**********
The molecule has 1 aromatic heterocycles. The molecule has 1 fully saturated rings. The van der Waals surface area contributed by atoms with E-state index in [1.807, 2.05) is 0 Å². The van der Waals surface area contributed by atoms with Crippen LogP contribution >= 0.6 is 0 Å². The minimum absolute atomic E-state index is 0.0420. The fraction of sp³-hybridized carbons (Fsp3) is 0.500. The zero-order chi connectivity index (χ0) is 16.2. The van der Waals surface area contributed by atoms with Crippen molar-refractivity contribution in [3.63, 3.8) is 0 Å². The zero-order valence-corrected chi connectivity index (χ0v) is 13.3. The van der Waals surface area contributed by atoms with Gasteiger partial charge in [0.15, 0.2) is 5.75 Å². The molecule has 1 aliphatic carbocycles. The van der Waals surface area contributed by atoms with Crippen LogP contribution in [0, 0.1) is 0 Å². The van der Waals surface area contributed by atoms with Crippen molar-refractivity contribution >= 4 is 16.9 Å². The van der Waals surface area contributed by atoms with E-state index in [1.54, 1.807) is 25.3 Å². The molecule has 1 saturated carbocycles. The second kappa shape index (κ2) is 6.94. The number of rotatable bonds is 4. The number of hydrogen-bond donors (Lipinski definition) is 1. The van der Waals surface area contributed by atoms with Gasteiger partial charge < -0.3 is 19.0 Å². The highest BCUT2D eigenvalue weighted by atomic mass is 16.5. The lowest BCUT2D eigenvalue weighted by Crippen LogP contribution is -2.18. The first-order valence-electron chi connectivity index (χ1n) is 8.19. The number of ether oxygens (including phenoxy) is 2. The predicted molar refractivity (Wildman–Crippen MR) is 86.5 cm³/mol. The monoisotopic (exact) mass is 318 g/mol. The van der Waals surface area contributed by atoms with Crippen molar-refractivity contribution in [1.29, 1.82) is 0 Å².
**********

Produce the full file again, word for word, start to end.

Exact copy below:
The molecule has 1 aromatic heterocycles. The molecule has 1 fully saturated rings. The van der Waals surface area contributed by atoms with E-state index in [1.807, 2.05) is 0 Å². The van der Waals surface area contributed by atoms with Crippen LogP contribution >= 0.6 is 0 Å². The minimum absolute atomic E-state index is 0.0420. The fraction of sp³-hybridized carbons (Fsp3) is 0.500. The zero-order chi connectivity index (χ0) is 16.2. The van der Waals surface area contributed by atoms with Crippen molar-refractivity contribution in [3.63, 3.8) is 0 Å². The zero-order valence-corrected chi connectivity index (χ0v) is 13.3. The van der Waals surface area contributed by atoms with Gasteiger partial charge in [0.15, 0.2) is 5.75 Å². The molecule has 1 aliphatic carbocycles. The van der Waals surface area contributed by atoms with Crippen LogP contribution in [0, 0.1) is 0 Å². The van der Waals surface area contributed by atoms with Crippen molar-refractivity contribution >= 4 is 16.9 Å². The van der Waals surface area contributed by atoms with E-state index in [1.54, 1.807) is 25.3 Å². The molecule has 1 saturated carbocycles. The second kappa shape index (κ2) is 6.94. The number of rotatable bonds is 4. The number of hydrogen-bond donors (Lipinski definition) is 1. The van der Waals surface area contributed by atoms with Gasteiger partial charge < -0.3 is 19.0 Å². The highest BCUT2D eigenvalue weighted by atomic mass is 16.5. The lowest BCUT2D eigenvalue weighted by Crippen LogP contribution is -2.18. The first-order valence-electron chi connectivity index (χ1n) is 8.19. The number of ether oxygens (including phenoxy) is 2. The predicted molar refractivity (Wildman–Crippen MR) is 86.5 cm³/mol. The monoisotopic (exact) mass is 318 g/mol. The van der Waals surface area contributed by atoms with Crippen molar-refractivity contribution in [1.29, 1.82) is 0 Å².